So in my opinion you should deploy a combination of CCR\SCR where possible.  However if you are confident that you understand all the issues related to stretching CCR and that you can manage the solution successfully then I believe it is a viable option...

Comments (4)

  1. ricosuave says:

    Good read!  One thing I would like add because I see this confusion a lot with my clients… it is important to understand what you are trying to accomplish by using the 2 data centres scenario – HA or DR.  They seem to get blurred very often.

    High-Availability keeps the application or process alive in the event of an “incident” (box failure for any reason).  DR is implemented when the data centre is a smoking pile of debris.  Keep that picture in your head when you’re planning.

    HA best practice says your should fail-over landscape should be in the same data center (I’m talking HP, IBM, SAP, et al).  This is because your raised floor should be a highly secured area where you haven’t got people roaming around sticking their hands in production cabinets and potentially "creating" an incident.  And that is what HA is for… an INCIDENT… not a disaster.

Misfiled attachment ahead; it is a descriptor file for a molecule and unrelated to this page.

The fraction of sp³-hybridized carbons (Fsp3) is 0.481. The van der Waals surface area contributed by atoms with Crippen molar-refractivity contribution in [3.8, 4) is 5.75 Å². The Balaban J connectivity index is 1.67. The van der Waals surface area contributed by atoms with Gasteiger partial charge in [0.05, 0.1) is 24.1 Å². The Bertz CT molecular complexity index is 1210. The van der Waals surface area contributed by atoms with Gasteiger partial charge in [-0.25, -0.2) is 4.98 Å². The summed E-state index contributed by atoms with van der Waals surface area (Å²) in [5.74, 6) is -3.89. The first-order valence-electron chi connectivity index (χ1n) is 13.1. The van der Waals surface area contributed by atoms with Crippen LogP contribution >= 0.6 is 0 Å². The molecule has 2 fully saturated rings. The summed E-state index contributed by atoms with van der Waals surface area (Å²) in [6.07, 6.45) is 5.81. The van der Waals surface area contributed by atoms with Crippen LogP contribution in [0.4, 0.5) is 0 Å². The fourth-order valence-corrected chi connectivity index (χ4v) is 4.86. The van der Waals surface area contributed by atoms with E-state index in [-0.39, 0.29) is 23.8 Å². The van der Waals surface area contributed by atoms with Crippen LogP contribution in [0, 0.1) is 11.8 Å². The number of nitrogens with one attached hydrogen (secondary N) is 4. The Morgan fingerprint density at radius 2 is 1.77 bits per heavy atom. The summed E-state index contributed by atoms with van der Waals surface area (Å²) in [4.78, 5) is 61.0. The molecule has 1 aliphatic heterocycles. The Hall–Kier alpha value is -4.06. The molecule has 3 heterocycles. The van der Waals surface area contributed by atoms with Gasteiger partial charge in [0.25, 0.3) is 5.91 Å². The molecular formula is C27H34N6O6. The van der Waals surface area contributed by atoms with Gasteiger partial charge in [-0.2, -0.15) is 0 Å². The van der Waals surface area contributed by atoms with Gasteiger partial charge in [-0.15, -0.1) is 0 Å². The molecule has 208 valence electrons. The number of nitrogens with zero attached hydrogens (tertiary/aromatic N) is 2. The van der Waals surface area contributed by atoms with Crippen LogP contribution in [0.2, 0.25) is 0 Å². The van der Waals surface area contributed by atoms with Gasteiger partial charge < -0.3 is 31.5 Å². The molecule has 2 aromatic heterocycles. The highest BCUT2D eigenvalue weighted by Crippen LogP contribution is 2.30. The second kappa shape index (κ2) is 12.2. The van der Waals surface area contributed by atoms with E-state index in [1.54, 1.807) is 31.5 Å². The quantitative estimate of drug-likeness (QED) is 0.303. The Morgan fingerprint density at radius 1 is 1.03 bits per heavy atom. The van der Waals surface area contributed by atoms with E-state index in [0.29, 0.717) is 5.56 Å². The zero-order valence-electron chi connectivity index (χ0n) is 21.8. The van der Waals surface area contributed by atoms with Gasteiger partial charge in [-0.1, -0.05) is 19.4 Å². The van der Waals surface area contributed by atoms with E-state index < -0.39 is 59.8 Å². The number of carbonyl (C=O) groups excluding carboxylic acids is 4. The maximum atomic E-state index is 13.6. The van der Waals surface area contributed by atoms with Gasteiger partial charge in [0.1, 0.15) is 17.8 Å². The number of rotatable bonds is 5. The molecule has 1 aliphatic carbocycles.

When you span data centers, you open yourself to the world outside your raised floor with your data link of N miles.  Some schmo with a backhoe can dig up your fibre link with one shovel scoop (don’t think it hasn’t happened – a few years back they were digging a hole beside a rail line in Ontario and they cut through a massive piece of fibre that took them more than a week to fix).  Plus the likelihood of failure increases with every device between the 2 points.  If you span data centres, you have additional routers, telco COs, telco equipment, manholes, blah blah blah.  Needless to say that in the SAP HA infrastructure world, it’s not done that I have seen even between 2 Tier 4 data centers with a dark fibre ring.  I have project managed an implementation with load-balanced hot data centres using content switches (load-balancers) but the cost is crazy expensive and the complexity huge.  Not to mention you need a deep bench to support it.

    Whether you are talking about a box failure, disk sub-system failure, or some other event in the data center… these are incidents and therefore a fail-over in the same data center is the way to go.  You should have your Exchange databases on different power, in different cabinets, and as far apart as practical so that if a sprinkler head goes off or the floor collapses (both incidents – both I have seen happen) it doesn’t take down both cabinets.